How to Plan a trip to South America (Peru, Ecuador and Colombia Itinerary)

We didn’t manage to explore all of South America (yet!) but we managed to see a large chunk of the Northeast side of the continent by visiting Peru, Ecuador and Colombia. We were able to thoroughly tour these countries in just under 10 weeks. Our main goal on this blog is to help people find places they want to see, get to them efficiently and be able to plan an amazing trip! Hopefully this outline of our itinerary helps you sketch out a rough idea of what you want to see in these countries, and how long you want to be there for!

We won’t repeat it fully, but you can check out our thought process for planning trips in our Complete SEA/Australia/New Zealand Trip Itinerary post. We find that we travel a bit faster than the average backpacker, so keep that in mind while reading our itinerary. The best way to plan out a trip is to research the area you want to go, and write down everywhere that interests you. Once you make that list, try to assign a number of days to each location, depending on how many things you want to do there (our list below can help with that!). Make sure you leave time for travel days, and some extra days as a buffer. If you have an unlimited amount of time, then go do everything on that list! If not, you may have to pick and choose and narrow down your original list to fit your travel time.

Real Life Timeline

South America (Peru, Ecuador, Colombia) – Sept 29 – Dec 6 (68 days)

Due to the planning involved with Machu Picchu, it usually makes sense to head to Peru first, so that the rest of your trip can be more flexible. If you fly directly to Cusco (city closest to Machu Picchu) via Lima, make sure to allot a few days to adjust to the altitude. Once you’ve done the Southern loop of Peru (Machu Picchu, Lake Titicaca, Arequipa, Colca Canyon, Huacachina, Lima) you can either bus up the coast and hit some beaches, or fly into Quito/Guayaquil. Busing from Ecuador to Colombia isn’t hard or dangerous through Tulcan.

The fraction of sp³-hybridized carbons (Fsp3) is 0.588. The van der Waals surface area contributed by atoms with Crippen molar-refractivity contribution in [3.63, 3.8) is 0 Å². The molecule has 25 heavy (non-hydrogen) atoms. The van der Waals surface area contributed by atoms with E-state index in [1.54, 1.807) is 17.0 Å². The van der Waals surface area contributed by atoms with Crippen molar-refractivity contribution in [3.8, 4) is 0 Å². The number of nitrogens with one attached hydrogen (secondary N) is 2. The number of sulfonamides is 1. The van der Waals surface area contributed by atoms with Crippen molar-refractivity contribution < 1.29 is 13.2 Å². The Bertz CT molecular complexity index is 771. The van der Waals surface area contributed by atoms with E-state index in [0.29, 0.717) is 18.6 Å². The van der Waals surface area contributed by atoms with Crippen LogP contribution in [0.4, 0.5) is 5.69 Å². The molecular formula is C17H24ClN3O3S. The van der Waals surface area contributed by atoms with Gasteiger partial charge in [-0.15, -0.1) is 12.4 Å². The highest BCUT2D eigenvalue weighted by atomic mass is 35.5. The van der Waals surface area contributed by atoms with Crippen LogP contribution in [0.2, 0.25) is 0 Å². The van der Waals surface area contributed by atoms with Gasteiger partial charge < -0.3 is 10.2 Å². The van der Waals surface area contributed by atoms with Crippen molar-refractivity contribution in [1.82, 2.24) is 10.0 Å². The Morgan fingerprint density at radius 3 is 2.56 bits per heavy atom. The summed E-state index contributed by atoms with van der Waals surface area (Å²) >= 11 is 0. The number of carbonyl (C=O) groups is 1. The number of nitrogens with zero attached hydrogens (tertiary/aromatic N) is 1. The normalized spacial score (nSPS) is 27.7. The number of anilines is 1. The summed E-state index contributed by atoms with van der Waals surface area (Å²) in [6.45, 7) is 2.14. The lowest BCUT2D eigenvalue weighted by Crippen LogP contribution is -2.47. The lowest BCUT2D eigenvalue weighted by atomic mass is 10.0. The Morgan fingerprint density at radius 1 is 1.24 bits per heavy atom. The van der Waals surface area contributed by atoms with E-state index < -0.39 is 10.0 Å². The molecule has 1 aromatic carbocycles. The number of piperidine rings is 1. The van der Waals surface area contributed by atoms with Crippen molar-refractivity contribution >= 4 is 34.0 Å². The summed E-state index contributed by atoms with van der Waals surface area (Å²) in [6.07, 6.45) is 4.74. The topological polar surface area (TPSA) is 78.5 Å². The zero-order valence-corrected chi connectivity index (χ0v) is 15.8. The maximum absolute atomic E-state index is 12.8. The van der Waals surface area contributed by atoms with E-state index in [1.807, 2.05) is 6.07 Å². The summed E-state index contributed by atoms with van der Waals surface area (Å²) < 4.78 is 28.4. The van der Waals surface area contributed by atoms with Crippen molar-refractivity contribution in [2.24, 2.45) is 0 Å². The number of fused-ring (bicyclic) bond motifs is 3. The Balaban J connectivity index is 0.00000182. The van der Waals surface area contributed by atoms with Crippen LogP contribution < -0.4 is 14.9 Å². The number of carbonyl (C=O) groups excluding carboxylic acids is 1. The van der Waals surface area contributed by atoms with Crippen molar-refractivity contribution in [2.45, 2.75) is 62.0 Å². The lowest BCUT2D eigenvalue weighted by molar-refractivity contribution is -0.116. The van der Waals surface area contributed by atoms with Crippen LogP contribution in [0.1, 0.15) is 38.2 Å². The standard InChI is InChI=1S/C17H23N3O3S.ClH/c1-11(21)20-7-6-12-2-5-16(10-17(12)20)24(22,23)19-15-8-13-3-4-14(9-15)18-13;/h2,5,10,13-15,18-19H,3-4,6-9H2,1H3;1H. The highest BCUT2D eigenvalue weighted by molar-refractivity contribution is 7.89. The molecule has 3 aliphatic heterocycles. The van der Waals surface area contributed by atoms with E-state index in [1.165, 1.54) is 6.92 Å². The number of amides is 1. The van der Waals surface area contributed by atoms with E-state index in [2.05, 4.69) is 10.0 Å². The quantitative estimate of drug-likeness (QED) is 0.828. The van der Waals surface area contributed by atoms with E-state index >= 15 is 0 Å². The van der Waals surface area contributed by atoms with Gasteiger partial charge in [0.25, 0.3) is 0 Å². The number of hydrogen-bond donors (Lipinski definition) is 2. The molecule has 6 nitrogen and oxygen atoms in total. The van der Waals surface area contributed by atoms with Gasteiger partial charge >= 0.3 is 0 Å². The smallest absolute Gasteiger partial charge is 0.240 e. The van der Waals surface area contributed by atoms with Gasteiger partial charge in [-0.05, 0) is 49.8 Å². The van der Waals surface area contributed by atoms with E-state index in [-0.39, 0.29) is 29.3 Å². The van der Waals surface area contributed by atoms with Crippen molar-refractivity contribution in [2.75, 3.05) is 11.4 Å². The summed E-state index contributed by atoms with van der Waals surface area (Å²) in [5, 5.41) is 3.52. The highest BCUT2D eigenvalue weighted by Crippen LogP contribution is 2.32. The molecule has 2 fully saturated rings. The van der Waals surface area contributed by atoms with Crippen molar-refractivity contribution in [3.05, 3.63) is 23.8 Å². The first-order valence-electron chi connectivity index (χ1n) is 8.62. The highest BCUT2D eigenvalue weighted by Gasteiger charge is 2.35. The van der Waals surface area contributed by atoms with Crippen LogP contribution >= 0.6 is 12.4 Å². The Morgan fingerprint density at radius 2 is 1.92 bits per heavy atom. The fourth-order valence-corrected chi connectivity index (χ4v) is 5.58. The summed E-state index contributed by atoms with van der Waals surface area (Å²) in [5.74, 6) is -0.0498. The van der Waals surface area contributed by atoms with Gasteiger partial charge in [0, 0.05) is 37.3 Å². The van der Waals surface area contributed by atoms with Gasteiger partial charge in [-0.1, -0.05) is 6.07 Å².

Peru (Sept 29 – Oct 18)MachuPicchuPic7

  • Sept 29 – Travel to Peru
  • Sept 30 – Oct 1 – Cusco
  • Oct 2 – Oct 5 – Salkantay Trek and Machu Picchu
  • Oct 6 – Cusco
  • Oct 7 – Arequipa
  • Oct 8 – 9 – Colca Canyon
  • Oct 11 – 12 – Huacachina
  • Oct 13 – 14 – Lima
  • Oct 15 – Huanchaco
  • Oct 16 – 18 – Mancora

Tips – We sped through Peru because we had decided to spend more time in the Galapagos once we go to Ecuador. We could’ve easily spent more time in Cusco (we’re talking a week or so if we had the time). A four day trek to Machu Picchu along the Salkantay Trek was the perfect length, challenging but rewarding. Arequipa is another place we could’ve explored more. Unless you really need to split up the trip, the surfing town of Huanchaco is only worth the visit if the sun is shining during high season, which is certainly was not in October. Mancora was a place we originally had left off our itinerary but really loved once we visited, it was a great place to unwind after our whirlwind Peru tour.

Ecuador (Oct 19 – Nov 16)BansoPic3

  • Oct 19 – Travel to Ecuador
  • Oct 20 – Guayaquil
  • Oct 21-30 – Galapagos Islands
  • Oct 31 – Nov 1 – Montañita
  • Nov 2 – 5 – Baños
  • Nov 6 – 9 – Quilotoa Loop
  • Nov 10 – 12 – Quito
  • Nov 13 – 16 – Amazon